Thanks again.

  • HARMAN_EEldeHARMAN_EElde Posts: 1,125
    edited October 1

    The AutoEQ is a Wizard process that emits a test tone yes. The speakers will emit the test tone regardless of what you selected, such as Not Listed, in the Speaker selection (what happens when you select Not Listed is it sets a default crossover curve, so if you selected mains and subs, the subs frequency range would be 35-100Hz, all low sub range frequency, and the mains would be 100Hz to 20kHz or "Out" which indicates the rest of Full Range of the frequencies, low mid, mid, high mid, high etc). The RTA Mic is only used for the AutoEQ Wizard process.

    You can use a different RTA Mic, just change the RTA Mic Response to Flat in the Wizard Options instead of dbx RTA (press Wizard, select Wizard Options)

    The PA2 also has a input output routing and distribution which includes crossover (think of the PA2 as a Stereo 3 Way crossover, that can run in Stereo 2 Way, or simple Full Range, and with a summed Mono sub on the low or stereo subs), it also has a input signal chain processing, the GEQ for global Graphic EQ curves, Compression, Subharmonic Synth for enhanced sub frequencies, and the aforementioned AFS feature, on the output side beyond the crossover you have the Auto EQ capability, manual Parametric EQ, Limiter function and Delay alignment.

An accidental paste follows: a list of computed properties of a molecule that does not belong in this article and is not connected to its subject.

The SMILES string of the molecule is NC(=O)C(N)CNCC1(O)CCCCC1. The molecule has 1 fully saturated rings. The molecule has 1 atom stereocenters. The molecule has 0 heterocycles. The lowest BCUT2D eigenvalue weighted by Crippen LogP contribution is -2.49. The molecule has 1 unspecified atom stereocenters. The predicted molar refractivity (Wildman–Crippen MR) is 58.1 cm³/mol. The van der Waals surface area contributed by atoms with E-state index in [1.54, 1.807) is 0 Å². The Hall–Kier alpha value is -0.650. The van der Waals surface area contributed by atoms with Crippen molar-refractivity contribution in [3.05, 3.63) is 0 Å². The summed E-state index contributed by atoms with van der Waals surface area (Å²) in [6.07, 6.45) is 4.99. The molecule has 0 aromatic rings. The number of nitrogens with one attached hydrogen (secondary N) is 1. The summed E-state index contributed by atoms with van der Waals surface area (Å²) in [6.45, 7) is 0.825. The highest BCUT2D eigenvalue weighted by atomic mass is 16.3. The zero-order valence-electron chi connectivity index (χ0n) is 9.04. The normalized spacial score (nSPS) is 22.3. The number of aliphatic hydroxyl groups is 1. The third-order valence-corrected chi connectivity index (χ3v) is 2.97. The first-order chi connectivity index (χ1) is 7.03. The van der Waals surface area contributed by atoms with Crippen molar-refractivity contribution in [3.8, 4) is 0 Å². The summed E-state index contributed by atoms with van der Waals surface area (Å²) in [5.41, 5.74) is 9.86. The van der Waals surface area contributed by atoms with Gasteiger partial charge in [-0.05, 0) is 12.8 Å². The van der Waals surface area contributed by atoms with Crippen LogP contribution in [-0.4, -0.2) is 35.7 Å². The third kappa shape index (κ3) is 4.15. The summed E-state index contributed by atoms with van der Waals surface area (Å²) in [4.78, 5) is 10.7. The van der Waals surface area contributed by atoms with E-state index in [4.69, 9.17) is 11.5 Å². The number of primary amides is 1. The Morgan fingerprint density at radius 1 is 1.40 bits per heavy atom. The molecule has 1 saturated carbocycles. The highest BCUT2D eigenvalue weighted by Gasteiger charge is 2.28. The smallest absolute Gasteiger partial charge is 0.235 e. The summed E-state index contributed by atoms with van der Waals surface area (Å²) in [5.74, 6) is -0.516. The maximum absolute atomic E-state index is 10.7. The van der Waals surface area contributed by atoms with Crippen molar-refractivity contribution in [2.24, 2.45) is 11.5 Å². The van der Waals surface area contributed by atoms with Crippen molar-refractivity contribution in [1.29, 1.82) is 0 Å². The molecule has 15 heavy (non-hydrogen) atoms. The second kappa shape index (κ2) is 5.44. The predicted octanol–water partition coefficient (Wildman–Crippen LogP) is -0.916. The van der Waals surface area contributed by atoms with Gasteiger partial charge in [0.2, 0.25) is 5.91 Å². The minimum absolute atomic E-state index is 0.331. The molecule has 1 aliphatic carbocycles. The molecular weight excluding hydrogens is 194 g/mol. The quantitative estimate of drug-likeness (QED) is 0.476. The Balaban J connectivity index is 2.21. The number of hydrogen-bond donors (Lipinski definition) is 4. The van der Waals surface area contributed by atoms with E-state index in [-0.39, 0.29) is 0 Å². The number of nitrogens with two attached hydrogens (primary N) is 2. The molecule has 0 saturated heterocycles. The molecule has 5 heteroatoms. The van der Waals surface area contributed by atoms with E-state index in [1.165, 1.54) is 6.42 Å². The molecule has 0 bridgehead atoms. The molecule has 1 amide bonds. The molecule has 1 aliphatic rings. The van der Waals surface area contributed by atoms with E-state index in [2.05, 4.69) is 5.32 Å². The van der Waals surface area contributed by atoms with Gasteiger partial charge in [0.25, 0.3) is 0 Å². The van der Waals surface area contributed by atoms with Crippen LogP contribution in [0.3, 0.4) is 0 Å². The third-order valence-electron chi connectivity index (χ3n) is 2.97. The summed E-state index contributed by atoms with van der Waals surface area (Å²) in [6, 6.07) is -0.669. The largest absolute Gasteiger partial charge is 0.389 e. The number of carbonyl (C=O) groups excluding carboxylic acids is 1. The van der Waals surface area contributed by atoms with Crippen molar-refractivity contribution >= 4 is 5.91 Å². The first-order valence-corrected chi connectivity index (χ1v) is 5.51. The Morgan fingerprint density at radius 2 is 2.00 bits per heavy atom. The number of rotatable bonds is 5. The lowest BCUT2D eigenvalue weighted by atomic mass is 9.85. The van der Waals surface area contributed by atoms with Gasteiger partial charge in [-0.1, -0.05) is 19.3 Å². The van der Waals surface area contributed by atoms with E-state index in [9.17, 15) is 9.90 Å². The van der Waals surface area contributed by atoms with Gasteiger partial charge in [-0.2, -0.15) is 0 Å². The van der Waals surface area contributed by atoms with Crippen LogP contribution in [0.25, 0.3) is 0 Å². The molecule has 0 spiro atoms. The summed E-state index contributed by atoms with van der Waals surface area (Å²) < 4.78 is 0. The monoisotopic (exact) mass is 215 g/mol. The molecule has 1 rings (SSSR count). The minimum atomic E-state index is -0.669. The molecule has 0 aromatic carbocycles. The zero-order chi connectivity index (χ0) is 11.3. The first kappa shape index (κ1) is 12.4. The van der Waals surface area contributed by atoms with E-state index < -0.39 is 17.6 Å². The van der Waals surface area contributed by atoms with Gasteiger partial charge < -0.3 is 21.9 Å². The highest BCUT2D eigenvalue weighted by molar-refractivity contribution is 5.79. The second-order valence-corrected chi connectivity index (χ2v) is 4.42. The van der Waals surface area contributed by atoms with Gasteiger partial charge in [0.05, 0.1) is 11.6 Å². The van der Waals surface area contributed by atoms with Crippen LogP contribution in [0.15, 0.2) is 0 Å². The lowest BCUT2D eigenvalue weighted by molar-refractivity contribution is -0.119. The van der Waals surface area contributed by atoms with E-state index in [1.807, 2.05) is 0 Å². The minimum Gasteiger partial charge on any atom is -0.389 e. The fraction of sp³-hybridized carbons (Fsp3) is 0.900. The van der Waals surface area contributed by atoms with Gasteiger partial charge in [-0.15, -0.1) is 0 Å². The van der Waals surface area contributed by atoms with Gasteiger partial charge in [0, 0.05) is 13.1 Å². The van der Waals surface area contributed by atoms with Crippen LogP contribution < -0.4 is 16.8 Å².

The auto EQ works by emitting a test tone through your speakers which is analyzed and then gives the recommend EQ curve, you can tune to room targets as well yes.

    It will affect the overall EQ of your main mix out of the mixer, but it is up to you whether you think it is better or not. Most people prefer the AutoEQ but it is ultimately used for convenience as opposed to manually pinking and adjusting the EQ like the old school way of doing it with a PA.